id, fk_shape_id, radius, diameter.

My lazy statement was not meant as an insult, but as encouragement . . . it's simpler/easier to do the 1 table approach, however you're still going to have nulls for circle if you have a polygon and vice versa . . . which in DB land is a "bad" thing if can be avoided.  (Sometimes it can't be, but most times there are ways around it.)

Just my advice though, do as you like.

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dportasCommented:
I second what Ged has said. The principle at work here is to create one table for each distinct sub class but then to push each attribute up to the highest level that it can belong in. That's the way to minimise redundancy in the hierarchy.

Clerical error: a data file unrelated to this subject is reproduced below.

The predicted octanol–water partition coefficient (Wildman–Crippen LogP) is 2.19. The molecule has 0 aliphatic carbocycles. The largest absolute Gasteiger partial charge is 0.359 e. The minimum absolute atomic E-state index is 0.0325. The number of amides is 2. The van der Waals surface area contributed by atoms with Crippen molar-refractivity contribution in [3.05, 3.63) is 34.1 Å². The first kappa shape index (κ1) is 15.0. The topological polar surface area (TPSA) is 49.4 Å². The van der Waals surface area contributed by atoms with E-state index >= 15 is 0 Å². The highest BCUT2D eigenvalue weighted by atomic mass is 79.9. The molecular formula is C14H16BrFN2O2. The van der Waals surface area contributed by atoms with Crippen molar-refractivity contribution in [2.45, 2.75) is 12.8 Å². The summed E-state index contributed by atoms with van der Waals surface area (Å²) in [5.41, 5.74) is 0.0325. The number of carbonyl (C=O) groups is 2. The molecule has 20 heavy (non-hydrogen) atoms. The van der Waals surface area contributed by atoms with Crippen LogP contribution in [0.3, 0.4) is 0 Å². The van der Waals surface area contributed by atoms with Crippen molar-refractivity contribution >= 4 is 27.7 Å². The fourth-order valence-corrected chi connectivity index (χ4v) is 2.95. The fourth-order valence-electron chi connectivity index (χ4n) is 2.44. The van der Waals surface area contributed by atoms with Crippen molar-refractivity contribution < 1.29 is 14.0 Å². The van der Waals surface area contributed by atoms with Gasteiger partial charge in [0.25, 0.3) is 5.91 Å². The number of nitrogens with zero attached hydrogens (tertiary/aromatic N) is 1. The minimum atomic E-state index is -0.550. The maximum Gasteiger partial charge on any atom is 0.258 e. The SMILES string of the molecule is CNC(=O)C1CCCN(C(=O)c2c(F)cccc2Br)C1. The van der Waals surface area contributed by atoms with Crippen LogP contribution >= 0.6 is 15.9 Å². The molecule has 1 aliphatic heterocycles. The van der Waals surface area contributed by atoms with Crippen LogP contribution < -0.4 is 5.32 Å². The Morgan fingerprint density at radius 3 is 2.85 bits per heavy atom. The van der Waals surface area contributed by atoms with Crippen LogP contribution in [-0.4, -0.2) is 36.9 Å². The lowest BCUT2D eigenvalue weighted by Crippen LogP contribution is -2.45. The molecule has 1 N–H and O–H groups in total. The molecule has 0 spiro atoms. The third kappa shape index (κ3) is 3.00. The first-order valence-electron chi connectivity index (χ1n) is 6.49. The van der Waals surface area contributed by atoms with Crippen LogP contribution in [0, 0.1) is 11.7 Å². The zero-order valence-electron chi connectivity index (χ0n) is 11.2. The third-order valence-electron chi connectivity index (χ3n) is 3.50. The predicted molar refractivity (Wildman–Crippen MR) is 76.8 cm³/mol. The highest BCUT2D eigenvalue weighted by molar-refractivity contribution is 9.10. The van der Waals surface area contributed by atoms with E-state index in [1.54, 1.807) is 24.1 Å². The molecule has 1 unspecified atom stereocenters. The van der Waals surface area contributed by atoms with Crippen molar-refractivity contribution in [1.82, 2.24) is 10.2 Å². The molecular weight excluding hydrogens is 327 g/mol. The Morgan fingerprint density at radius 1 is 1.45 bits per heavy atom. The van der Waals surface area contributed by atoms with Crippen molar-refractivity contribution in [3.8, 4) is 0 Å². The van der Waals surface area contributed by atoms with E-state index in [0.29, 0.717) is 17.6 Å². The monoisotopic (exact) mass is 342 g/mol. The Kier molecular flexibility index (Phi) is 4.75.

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abemiesterAuthor Commented:
Thank you for the input Dportas.  Do you think there is anything to the last paragraph on my previous comment:

"This code would ( and should) make two different entries in my database.  I am almost positive that hitting one table instead of hitting three tables with joins will be faster.  And again, the inserts and updates will be simpler..."

If I made those entries into one table I still wouldn't be repeating any data.  There would just be columns with null values...

Ged:
Why are nulls in a database a bad thing?  I'm not trying to be a smart ass I just really didn't know that :)
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Kyle AbrahamsSenior .Net DeveloperCommented:
Abe,